Obama: Republican attacks on Susan Rice 'outrageous'
US President Obama has lambasted top Republicans for attacking the diplomat tipped as a possible replacement for Secretary of State Hillary Clinton.
Republicans said UN Ambassador Susan Rice should not be promoted, citing her response to September's deadly attack on the US consulate in Libya.
Mr Obama said the attacks on Ms Rice were "outrageous" and challenged her critics to "go after me" instead.
Republicans called for a committee to investigate the Libya attack.
In the wake of the 11 September assault on the US mission in Benghazi, Ms Rice framed it as a spontaneous protest over an anti-Islamic film made in the US.
The Obama administration later blamed the attack on al-Qaeda-linked militants, adding that the earlier account was based on the best information available at the time.
Sen John McCain vowed on Wednesday to block any move to appoint Ms Rice to replace Mrs Clinton as America's top diplomat.
He introduced a Senate resolution calling for the establishment of a special committee to investigate the Benghazi attack, which left four Americans dead, including the US ambassador.
"This administration has either been guilty of colossal incompetence or engaged in a cover-up," he said on the Senate floor.
Lindsey Graham, another Republican senator, said he did not trust Ms Rice and called for "Watergate-style" hearings into the Libya incident.
In his first White House news conference since last week's election, President Obama said: "If Senator McCain and Senator Graham and others want to go after somebody, they should go after me.
"But when they go after the UN ambassador, apparently because they think she's an easy target, then they've got a problem with me."
"To besmirch her reputation, is outrageous," he added.
Shortly after Mr Obama's remarks, Sen Graham showed no sign of backing down.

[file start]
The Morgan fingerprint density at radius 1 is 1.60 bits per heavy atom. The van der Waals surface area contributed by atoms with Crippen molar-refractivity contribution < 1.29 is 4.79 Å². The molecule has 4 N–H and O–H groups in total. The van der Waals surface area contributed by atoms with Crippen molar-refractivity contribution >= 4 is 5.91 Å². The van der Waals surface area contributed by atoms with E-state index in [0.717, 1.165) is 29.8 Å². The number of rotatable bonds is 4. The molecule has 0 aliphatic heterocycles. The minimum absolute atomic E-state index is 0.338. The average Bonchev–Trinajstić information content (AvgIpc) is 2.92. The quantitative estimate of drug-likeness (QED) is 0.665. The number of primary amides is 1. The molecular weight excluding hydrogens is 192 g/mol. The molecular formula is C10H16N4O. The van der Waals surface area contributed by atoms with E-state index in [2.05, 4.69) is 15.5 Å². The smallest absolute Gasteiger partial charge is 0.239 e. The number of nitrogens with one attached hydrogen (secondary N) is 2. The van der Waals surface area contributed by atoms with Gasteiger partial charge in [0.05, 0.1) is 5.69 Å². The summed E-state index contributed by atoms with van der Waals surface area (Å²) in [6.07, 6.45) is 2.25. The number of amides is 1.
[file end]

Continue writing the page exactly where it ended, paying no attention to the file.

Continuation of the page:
"Mr President, don't think for one minute I don't hold you ultimately responsible for Benghazi," he said in a statement.
"I think you failed as commander in chief before, during and after the attack."
Mr Obama would not be drawn during Wednesday's news conference on possible cabinet appointments.
But the president insisted he would nominate Ms Rice if she was the best choice to lead the Department of State. Mrs Clinton plans to return to private life.
Wednesday's political showdown raised the prospect of a prolonged nomination for Ms Rice, who would be the second female African-American secretary of state, if she is picked by Mr Obama.
Another name mentioned for the post is Senate Foreign Relations Committee Chairman John Kerry, a Democrat, who would be expected to breeze through a Capitol Hill confirmation hearing.
But picking Sen Kerry would create another headache for Mr Obama's Democrats - fending off a Republican challenge for his open Senate seat in Massachusetts.
During his news conference, Mr Obama also said he was not aware of any leak of classified information by former CIA Director David Petraeus, who quit last Friday because of an extramarital affair.
The House Permanent Select Committee on Intelligence said Gen Petraeus would testify about the Benghazi attack in a closed-door hearing on Friday.